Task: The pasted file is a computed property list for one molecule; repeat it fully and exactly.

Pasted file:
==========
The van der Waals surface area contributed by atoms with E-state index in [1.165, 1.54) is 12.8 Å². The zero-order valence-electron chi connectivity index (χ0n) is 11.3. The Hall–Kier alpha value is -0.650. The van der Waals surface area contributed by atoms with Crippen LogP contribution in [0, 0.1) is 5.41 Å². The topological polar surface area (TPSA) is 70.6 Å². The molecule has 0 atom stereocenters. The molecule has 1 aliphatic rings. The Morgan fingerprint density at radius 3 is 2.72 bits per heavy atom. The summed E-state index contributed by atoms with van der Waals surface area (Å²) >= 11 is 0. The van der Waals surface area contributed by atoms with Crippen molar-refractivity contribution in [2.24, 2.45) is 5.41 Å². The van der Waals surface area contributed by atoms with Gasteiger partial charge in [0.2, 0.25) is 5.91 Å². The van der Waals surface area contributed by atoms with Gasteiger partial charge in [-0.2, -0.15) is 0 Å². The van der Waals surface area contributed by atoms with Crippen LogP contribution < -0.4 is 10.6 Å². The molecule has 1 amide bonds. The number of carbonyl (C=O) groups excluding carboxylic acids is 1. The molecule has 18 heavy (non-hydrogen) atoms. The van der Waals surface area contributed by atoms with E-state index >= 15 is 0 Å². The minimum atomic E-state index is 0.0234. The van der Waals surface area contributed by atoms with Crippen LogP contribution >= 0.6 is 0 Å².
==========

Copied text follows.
The van der Waals surface area contributed by atoms with E-state index in [1.165, 1.54) is 12.8 Å². The zero-order valence-electron chi connectivity index (χ0n) is 11.3. The Hall–Kier alpha value is -0.650. The van der Waals surface area contributed by atoms with Crippen LogP contribution in [0, 0.1) is 5.41 Å². The topological polar surface area (TPSA) is 70.6 Å². The molecule has 0 atom stereocenters. The molecule has 1 aliphatic rings. The Morgan fingerprint density at radius 3 is 2.72 bits per heavy atom. The summed E-state index contributed by atoms with van der Waals surface area (Å²) >= 11 is 0. The van der Waals surface area contributed by atoms with Crippen molar-refractivity contribution in [2.24, 2.45) is 5.41 Å². The van der Waals surface area contributed by atoms with Gasteiger partial charge in [0.2, 0.25) is 5.91 Å². The van der Waals surface area contributed by atoms with Gasteiger partial charge in [-0.2, -0.15) is 0 Å². The van der Waals surface area contributed by atoms with Crippen LogP contribution < -0.4 is 10.6 Å². The molecule has 1 amide bonds. The number of carbonyl (C=O) groups excluding carboxylic acids is 1. The molecule has 18 heavy (non-hydrogen) atoms. The van der Waals surface area contributed by atoms with E-state index >= 15 is 0 Å². The minimum atomic E-state index is 0.0234. The van der Waals surface area contributed by atoms with Crippen LogP contribution >= 0.6 is 0 Å².